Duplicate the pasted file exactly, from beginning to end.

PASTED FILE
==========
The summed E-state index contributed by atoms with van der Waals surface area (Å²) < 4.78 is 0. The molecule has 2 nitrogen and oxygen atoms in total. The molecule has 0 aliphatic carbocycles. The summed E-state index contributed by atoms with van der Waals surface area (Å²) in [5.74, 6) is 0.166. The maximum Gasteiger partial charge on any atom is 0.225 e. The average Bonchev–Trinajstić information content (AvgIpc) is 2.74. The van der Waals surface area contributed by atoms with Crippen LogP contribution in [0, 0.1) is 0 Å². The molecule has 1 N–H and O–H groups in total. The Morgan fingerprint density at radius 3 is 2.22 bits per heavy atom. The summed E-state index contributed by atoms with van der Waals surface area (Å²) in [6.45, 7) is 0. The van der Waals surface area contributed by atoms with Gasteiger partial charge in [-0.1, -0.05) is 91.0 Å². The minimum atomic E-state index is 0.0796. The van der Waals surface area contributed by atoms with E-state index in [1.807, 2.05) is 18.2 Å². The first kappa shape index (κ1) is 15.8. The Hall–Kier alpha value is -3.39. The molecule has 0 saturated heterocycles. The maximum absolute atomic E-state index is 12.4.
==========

The summed E-state index contributed by atoms with van der Waals surface area (Å²) < 4.78 is 0. The molecule has 2 nitrogen and oxygen atoms in total. The molecule has 0 aliphatic carbocycles. The summed E-state index contributed by atoms with van der Waals surface area (Å²) in [5.74, 6) is 0.166. The maximum Gasteiger partial charge on any atom is 0.225 e. The average Bonchev–Trinajstić information content (AvgIpc) is 2.74. The van der Waals surface area contributed by atoms with Crippen LogP contribution in [0, 0.1) is 0 Å². The molecule has 1 N–H and O–H groups in total. The Morgan fingerprint density at radius 3 is 2.22 bits per heavy atom. The summed E-state index contributed by atoms with van der Waals surface area (Å²) in [6.45, 7) is 0. The van der Waals surface area contributed by atoms with Gasteiger partial charge in [-0.1, -0.05) is 91.0 Å². The minimum atomic E-state index is 0.0796. The van der Waals surface area contributed by atoms with E-state index in [1.807, 2.05) is 18.2 Å². The first kappa shape index (κ1) is 15.8. The Hall–Kier alpha value is -3.39. The molecule has 0 saturated heterocycles. The maximum absolute atomic E-state index is 12.4.